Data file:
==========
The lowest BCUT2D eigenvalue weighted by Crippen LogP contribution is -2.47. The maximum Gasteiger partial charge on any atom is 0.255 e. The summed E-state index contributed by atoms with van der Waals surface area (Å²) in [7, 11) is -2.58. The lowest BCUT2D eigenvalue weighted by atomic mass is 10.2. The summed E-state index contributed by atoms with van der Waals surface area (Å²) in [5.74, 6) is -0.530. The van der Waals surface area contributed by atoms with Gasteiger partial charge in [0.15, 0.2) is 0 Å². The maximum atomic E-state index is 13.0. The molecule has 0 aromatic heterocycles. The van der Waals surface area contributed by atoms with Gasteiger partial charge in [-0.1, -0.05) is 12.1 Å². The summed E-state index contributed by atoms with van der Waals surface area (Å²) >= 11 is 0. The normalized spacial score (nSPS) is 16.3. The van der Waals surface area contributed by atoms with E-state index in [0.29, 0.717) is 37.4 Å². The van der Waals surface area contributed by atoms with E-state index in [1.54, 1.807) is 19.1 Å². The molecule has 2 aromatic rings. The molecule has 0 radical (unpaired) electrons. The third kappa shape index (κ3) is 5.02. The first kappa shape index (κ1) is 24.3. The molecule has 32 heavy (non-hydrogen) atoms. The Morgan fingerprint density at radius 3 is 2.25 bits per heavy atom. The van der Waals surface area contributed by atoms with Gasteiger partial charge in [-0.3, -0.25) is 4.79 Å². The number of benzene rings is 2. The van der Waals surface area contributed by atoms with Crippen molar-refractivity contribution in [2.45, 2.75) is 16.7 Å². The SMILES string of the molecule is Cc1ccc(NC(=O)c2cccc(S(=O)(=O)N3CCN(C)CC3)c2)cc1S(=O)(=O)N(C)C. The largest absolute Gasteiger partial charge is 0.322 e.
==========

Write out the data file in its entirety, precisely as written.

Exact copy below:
The lowest BCUT2D eigenvalue weighted by Crippen LogP contribution is -2.47. The maximum Gasteiger partial charge on any atom is 0.255 e. The summed E-state index contributed by atoms with van der Waals surface area (Å²) in [7, 11) is -2.58. The lowest BCUT2D eigenvalue weighted by atomic mass is 10.2. The summed E-state index contributed by atoms with van der Waals surface area (Å²) in [5.74, 6) is -0.530. The van der Waals surface area contributed by atoms with Gasteiger partial charge in [0.15, 0.2) is 0 Å². The maximum atomic E-state index is 13.0. The molecule has 0 aromatic heterocycles. The van der Waals surface area contributed by atoms with Gasteiger partial charge in [-0.1, -0.05) is 12.1 Å². The summed E-state index contributed by atoms with van der Waals surface area (Å²) >= 11 is 0. The normalized spacial score (nSPS) is 16.3. The van der Waals surface area contributed by atoms with E-state index in [0.29, 0.717) is 37.4 Å². The van der Waals surface area contributed by atoms with E-state index in [1.54, 1.807) is 19.1 Å². The molecule has 2 aromatic rings. The molecule has 0 radical (unpaired) electrons. The third kappa shape index (κ3) is 5.02. The first kappa shape index (κ1) is 24.3. The molecule has 32 heavy (non-hydrogen) atoms. The Morgan fingerprint density at radius 3 is 2.25 bits per heavy atom. The van der Waals surface area contributed by atoms with Gasteiger partial charge in [-0.3, -0.25) is 4.79 Å². The number of benzene rings is 2. The van der Waals surface area contributed by atoms with Crippen molar-refractivity contribution in [2.45, 2.75) is 16.7 Å². The SMILES string of the molecule is Cc1ccc(NC(=O)c2cccc(S(=O)(=O)N3CCN(C)CC3)c2)cc1S(=O)(=O)N(C)C. The largest absolute Gasteiger partial charge is 0.322 e.